As can be seen, there is no biblical case against eating meat. A vegetarian could perhaps insist upon there being a moral argument that’s independent of Scripture, but not outright inconsistent with it. The fact that animals can experience pain gives them some kind of moral status, and since industrial farming is cruel to animals, meat should not be eaten because we’d be supporting a cruel industry. So while it is not wrong in itself to eat animals, it just so happens that the current way of killing animals is cruel so we should not eat animals from such industries. This kind of moral argument will be fully dealt with later in another post, but suffice to say here, the fact that animals experience pain is not by itself sufficient to endow moral status to an animal. Only beings made in God’s image have moral status, as proven when God explains why it is wrong to kill an innocent person (Genesis 9:6).

That does not mean we can treat animals however we like. The Bible clearly argues that a “righteous man cares about his animal’s health” (Proverbs 12:10). It is clear then that we should not cause animals to needlessly suffer. But if killing animals for food required some suffering given our current technology or methods, then it is permissible because it is not needless suffering if that suffering serves some good end of ours: namely for our nutrition and enjoyment of its taste. While humans should be good caretakers of creation, we also have rulership over creation in that these creatures serve our ends (Genesis 1:28). Animals are not ends in themselves because they do not have the image of God. So the end can justify the means with respect to animals as long as that end is good.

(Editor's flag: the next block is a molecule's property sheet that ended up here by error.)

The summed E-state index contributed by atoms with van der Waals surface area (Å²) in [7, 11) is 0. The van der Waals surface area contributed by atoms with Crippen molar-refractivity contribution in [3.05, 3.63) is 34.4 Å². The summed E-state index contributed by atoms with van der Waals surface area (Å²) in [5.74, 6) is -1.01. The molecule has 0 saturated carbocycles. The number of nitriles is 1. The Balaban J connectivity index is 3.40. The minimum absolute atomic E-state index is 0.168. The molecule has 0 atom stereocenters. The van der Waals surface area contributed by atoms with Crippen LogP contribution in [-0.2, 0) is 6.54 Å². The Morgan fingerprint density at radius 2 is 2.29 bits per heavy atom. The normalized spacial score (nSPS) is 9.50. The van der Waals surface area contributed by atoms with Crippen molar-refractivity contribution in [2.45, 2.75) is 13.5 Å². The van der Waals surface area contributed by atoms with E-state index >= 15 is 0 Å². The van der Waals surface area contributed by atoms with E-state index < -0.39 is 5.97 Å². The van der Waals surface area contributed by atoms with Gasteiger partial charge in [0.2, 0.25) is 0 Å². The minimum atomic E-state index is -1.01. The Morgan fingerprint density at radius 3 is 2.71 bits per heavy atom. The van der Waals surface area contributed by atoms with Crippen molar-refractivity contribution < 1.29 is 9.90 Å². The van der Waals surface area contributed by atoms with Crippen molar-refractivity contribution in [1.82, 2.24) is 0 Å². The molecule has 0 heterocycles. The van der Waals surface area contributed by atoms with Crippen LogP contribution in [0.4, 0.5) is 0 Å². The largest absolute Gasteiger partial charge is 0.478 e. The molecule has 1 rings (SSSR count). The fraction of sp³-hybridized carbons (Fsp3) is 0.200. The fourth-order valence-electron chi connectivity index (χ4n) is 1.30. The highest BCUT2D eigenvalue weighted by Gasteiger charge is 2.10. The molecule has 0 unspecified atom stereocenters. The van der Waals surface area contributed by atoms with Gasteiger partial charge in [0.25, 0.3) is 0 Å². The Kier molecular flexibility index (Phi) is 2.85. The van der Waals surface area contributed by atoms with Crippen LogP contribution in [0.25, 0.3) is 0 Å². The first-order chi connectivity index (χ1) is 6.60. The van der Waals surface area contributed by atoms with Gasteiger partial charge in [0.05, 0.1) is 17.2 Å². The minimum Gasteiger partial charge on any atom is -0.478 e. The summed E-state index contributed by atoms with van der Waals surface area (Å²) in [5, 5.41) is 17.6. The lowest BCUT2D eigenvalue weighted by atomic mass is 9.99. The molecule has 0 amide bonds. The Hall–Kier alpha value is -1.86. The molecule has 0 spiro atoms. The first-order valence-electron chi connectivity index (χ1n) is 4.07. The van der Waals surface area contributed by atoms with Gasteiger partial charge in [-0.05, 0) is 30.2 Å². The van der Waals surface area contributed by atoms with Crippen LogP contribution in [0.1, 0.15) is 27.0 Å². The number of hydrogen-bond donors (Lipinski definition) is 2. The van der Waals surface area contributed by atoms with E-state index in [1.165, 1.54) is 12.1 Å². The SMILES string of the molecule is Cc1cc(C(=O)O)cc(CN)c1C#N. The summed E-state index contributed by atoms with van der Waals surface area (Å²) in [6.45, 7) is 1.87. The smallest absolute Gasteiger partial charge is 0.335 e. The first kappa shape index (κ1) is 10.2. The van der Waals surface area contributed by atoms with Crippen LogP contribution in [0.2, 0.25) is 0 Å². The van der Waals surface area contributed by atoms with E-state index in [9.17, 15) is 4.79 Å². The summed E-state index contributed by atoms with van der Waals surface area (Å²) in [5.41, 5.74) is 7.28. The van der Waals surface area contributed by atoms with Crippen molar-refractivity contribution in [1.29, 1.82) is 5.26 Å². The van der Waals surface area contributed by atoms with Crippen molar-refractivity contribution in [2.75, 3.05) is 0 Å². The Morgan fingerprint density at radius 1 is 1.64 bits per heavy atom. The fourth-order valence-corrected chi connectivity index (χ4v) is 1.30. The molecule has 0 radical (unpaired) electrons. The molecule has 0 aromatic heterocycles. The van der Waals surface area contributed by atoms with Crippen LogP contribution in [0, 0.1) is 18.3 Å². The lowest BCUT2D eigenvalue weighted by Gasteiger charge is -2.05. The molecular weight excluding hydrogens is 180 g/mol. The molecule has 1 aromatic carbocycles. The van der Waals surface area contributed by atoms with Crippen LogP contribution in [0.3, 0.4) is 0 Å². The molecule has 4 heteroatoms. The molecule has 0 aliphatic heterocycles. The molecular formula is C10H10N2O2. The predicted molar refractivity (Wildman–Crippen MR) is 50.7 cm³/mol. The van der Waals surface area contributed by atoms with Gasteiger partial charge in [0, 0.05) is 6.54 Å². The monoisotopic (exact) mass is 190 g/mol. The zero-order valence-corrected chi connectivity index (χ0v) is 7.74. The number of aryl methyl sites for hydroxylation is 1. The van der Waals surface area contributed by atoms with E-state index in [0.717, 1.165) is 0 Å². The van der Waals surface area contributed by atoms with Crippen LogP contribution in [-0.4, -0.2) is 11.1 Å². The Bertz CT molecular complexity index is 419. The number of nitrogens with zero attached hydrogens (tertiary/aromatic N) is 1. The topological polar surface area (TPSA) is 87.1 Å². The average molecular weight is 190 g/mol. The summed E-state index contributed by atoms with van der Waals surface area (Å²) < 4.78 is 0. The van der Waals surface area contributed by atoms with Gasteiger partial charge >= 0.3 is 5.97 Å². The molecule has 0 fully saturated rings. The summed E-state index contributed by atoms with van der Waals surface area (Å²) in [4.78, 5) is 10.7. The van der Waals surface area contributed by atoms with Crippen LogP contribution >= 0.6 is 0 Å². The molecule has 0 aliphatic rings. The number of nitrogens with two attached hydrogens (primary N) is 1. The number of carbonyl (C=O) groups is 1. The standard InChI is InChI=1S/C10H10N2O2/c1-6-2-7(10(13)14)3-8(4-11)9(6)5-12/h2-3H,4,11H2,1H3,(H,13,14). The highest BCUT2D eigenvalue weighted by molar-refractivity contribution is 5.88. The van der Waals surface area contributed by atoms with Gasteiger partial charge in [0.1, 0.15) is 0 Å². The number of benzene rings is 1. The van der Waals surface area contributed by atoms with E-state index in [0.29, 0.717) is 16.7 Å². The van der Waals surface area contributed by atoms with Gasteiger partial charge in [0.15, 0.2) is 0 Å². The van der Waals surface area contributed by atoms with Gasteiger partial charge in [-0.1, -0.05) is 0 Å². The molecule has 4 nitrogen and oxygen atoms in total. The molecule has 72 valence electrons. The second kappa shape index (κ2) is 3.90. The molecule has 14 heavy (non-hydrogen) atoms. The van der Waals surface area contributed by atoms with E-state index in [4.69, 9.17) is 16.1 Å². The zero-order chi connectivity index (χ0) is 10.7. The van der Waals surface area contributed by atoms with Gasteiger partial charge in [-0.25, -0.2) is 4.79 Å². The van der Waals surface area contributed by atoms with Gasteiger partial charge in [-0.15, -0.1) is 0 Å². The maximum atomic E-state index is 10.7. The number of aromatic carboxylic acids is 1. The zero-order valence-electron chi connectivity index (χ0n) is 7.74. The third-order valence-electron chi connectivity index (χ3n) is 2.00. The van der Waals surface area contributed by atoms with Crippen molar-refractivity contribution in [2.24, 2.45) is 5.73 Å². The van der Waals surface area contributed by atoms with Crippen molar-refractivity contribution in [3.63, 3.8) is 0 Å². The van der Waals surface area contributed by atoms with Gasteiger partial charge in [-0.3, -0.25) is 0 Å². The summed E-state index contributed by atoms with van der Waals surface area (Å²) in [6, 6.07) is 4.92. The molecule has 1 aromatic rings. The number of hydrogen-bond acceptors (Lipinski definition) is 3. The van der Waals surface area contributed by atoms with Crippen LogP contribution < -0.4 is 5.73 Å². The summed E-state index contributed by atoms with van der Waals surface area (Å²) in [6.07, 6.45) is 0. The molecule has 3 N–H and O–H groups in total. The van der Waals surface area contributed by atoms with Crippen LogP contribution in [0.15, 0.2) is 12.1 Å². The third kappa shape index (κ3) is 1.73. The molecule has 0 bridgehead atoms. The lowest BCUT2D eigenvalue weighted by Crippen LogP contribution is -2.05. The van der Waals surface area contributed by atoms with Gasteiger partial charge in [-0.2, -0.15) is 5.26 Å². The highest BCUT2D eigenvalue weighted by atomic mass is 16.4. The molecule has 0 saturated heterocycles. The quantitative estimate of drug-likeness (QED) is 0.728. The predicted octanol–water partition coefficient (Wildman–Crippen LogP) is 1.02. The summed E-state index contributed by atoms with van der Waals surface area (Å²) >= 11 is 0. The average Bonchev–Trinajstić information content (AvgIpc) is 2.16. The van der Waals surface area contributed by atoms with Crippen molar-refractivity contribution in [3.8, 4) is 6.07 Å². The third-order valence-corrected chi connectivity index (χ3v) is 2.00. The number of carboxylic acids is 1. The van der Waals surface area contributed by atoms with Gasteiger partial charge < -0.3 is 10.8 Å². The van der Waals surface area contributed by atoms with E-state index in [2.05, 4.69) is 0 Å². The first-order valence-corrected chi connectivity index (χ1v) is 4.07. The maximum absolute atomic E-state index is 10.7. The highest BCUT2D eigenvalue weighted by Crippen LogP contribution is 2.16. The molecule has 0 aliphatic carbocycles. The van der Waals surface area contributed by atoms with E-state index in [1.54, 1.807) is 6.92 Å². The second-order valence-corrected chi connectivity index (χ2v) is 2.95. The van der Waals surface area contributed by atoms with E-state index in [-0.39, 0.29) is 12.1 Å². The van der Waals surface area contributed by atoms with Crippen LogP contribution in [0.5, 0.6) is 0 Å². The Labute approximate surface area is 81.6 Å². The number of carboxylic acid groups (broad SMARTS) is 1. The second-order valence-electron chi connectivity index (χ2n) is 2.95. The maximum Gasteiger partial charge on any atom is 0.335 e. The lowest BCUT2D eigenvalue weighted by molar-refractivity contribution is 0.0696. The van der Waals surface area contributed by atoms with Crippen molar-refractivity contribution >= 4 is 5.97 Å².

It could nevertheless be argued that eating animals for meat is not needed because we can always acquire nutrition and enjoyment of food through other means, so the suffering of animals remains gratuitous. But the argument here is not that we need that particular food type, only that that particular food type is sufficient to satisfy our general need and that is good enough reason to eat it. That general need is a desire for good tasting nutritious food. No particular food is strictly speaking necessary in that one can always imagine another particular food offering the same nutritious value. If someone were to eat this particular food rather than that particular food, you would not object, “Stop it. You have no good reason to eat that one over the other one.” Well who cares, it’s not fully arbitrary. That particular food satisfies a general need. Similarly, eating meat is not arbitrary or gratuitous, it is done for the purpose of satisfying that general need. Satisfying that general need is clearly good for us, so eating meat is clearly permissible because it fulfills that general need.


Animals can therefore be used as a means toward some good end, thereby showing that their suffering is not gratuitous but purposeful. Of course if their suffering could be alleviated by implementing more humane methods, this should be preferred over other methods. We should not intend animals to suffer more than they need to, but if these other methods would be too costly, it may not be practical for the industry to adopt them just yet. Or if the company itself is intentionally cruel, then it is more effective to rally people to boycott or regulate them rather than guilt-tripping the common person for eating a burger. As long as the person who eats a burger does not intend the cruelty that resulted in acquiring that burger, he is not guilty. If you want to be a vegetarian, that is completely up to you, but note that the affect you will have on the industry is next to nothing because you’re not changing the industry, you’re attempting to do away with the meat-eating industry altogether. That’s not going to happen.